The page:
Saturday, 25 August 2018

Movie Review: Wonder (2017)


A tender family drama about fitting in, Wonder is heartwarming and sweet, if at times too sugary.

August "Auggie" Pullman (Jacob Tremblay) was born with a genetic deformity resulting in hideously contorted facial features. A series of operations somewhat help, but Auggie is most comfortable wearing a toy space helmet in public. Now that Auggie is 10 years old, his mother Isabel (Julia Roberts) insists he needs to switch from homeschooling to join the public school system and adjust to being around other kids. His loving father Nate (Owen Wilson) and eternally patient sister Olivia "Via" (Izabela Vidovic) are tentatively supportive.

At school Auggie experiences the expected bullying, many stares, but also support and friendship, including from classmate Jack Will (Noah Jupe). The principal Mr. Tushman (Mandy Patinkin) does his best to provide a normal environment. Meanwhile Via is experiencing troubles of her own, as her best friend Miranda (Danielle Rose Russell) is suddenly and inexplicably aloof and distant.

Directed by Stephen Chbosky and based on the book by R. J. Palacio, Wonder resonates as an eternal story of fitting in. Auggie's challenge is his facial disfigurement, but it may as well be skin colour, ethnicity or sexual orientation. Wonder excels thanks to a well-rounded perspective. The film is not just about Auggie, but also about the family supporting him and the classmates and school eco-system adjusting to his presence, in good and bad ways.

For the most part, Chbosky keeps the emotions real, featuring as many ups as downs. The students in Auggie's classroom are a mix of curious, standoffish, bullies and potential friends, and Auggie has good days and bad days. The adults are refreshingly adult, although the parents of a bully show up late in the film as a reminder of how close the apple falls relative to the tree.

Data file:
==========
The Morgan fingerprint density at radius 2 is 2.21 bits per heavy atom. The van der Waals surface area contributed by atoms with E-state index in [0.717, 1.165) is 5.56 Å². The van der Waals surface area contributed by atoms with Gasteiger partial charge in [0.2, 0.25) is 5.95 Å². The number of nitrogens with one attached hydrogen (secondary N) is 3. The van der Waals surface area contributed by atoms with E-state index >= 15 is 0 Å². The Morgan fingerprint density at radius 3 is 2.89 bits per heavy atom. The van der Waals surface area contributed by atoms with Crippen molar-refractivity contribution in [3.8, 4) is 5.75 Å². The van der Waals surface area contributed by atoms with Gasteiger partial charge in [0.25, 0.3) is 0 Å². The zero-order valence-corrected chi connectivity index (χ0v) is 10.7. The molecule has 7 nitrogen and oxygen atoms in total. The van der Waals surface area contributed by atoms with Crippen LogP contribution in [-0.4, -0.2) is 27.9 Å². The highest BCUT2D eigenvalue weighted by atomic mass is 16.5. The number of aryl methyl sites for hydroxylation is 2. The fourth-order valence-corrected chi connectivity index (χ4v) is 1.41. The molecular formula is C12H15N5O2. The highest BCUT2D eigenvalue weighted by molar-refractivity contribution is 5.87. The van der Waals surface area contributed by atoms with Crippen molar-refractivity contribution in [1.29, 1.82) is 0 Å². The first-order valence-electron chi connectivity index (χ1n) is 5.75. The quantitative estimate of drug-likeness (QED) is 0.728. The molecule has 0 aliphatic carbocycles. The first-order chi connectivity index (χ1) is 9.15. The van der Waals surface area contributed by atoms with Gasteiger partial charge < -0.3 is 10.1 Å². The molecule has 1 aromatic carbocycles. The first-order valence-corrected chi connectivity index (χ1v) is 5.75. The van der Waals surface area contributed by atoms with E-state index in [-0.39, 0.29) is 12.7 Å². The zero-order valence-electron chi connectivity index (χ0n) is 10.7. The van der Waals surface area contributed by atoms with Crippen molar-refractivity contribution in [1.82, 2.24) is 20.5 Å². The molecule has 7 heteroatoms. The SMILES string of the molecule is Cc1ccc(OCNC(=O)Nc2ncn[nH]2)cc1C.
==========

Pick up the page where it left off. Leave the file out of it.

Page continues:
The focus on family dynamics is refreshing. Isabel is the mother who sacrificed everything to support her son, putting her career aspirations on hold in the process. Via is the daughter who had to make space - lots of space - upon the arrival of a younger brother with special needs. Her quiet acceptance of her status and the friendship she continues to offer to Auggie are among the film's highlights. Izabela Vidovic's tender performance is second only to Jacob Tremblay's affecting turn beneath all the make-up.

The film has time for a couple of sub-stories as well, including Auggie's first friend Jack and Via's former friend Miranda, but these narrative threads are less developed.

Wonder does eventually push every button and pull every lever in search of emotional highpoints, and Chbosky opts for plenty of syrup through multiple climaxes featuring a school play, a science project, and school year-end ceremony. While the repetitive crescendos flirt with the tedious line, the film's greatest achievement is in quickly allowing Auggie to be just a kid. He looks different, and thankfully, so does everyone.






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3 comments:

  1. this one was all right, but I was a little underwhelmed and felt especially as Julia Roberts was underutilised. I wanted to see a bit more of her character, Isabelle.

    ReplyDelete
    Replies
    1. I liked Wonder more than I thought I would. Julia's character was supporting, and she did a fine job, as did all the cast.

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    2. her role was nice, but I wished she had more scenes

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